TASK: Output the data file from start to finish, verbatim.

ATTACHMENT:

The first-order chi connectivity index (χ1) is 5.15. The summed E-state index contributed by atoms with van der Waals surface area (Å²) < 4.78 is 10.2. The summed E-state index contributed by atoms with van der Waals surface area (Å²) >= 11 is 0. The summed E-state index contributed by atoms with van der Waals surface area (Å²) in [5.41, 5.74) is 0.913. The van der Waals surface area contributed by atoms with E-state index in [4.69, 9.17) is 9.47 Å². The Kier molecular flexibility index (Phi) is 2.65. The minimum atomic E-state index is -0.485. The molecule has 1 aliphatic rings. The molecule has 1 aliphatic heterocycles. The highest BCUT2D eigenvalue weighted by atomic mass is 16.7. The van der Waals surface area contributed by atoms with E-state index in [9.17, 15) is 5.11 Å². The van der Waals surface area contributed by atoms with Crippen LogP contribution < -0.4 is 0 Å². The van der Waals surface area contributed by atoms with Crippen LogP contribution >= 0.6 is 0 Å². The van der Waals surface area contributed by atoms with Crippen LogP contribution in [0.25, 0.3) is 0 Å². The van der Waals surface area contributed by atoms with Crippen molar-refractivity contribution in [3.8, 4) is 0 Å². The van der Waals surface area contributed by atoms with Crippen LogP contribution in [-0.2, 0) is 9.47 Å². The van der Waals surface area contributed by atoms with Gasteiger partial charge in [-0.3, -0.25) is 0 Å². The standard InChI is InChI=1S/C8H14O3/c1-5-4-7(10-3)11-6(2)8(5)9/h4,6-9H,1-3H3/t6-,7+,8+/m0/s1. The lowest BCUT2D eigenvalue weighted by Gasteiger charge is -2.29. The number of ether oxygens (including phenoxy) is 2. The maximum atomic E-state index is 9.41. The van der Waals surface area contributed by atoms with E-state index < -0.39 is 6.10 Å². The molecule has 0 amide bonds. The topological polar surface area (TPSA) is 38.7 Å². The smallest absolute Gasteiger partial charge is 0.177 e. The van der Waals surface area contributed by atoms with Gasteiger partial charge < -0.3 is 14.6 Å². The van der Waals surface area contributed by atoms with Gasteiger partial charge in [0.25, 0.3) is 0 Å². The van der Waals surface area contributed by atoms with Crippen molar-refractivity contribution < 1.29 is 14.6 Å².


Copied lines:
The first-order chi connectivity index (χ1) is 5.15. The summed E-state index contributed by atoms with van der Waals surface area (Å²) < 4.78 is 10.2. The summed E-state index contributed by atoms with van der Waals surface area (Å²) >= 11 is 0. The summed E-state index contributed by atoms with van der Waals surface area (Å²) in [5.41, 5.74) is 0.913. The van der Waals surface area contributed by atoms with E-state index in [4.69, 9.17) is 9.47 Å². The Kier molecular flexibility index (Phi) is 2.65. The minimum atomic E-state index is -0.485. The molecule has 1 aliphatic rings. The molecule has 1 aliphatic heterocycles. The highest BCUT2D eigenvalue weighted by atomic mass is 16.7. The van der Waals surface area contributed by atoms with E-state index in [9.17, 15) is 5.11 Å². The van der Waals surface area contributed by atoms with Crippen LogP contribution < -0.4 is 0 Å². The van der Waals surface area contributed by atoms with Crippen LogP contribution >= 0.6 is 0 Å². The van der Waals surface area contributed by atoms with Crippen LogP contribution in [0.25, 0.3) is 0 Å². The van der Waals surface area contributed by atoms with Crippen molar-refractivity contribution in [3.8, 4) is 0 Å². The van der Waals surface area contributed by atoms with Crippen LogP contribution in [-0.2, 0) is 9.47 Å². The van der Waals surface area contributed by atoms with Gasteiger partial charge in [-0.3, -0.25) is 0 Å². The standard InChI is InChI=1S/C8H14O3/c1-5-4-7(10-3)11-6(2)8(5)9/h4,6-9H,1-3H3/t6-,7+,8+/m0/s1. The lowest BCUT2D eigenvalue weighted by Gasteiger charge is -2.29. The number of ether oxygens (including phenoxy) is 2. The maximum atomic E-state index is 9.41. The van der Waals surface area contributed by atoms with E-state index < -0.39 is 6.10 Å². The molecule has 0 amide bonds. The topological polar surface area (TPSA) is 38.7 Å². The smallest absolute Gasteiger partial charge is 0.177 e. The van der Waals surface area contributed by atoms with Gasteiger partial charge < -0.3 is 14.6 Å². The van der Waals surface area contributed by atoms with Gasteiger partial charge in [0.25, 0.3) is 0 Å². The van der Waals surface area contributed by atoms with Crippen molar-refractivity contribution < 1.29 is 14.6 Å².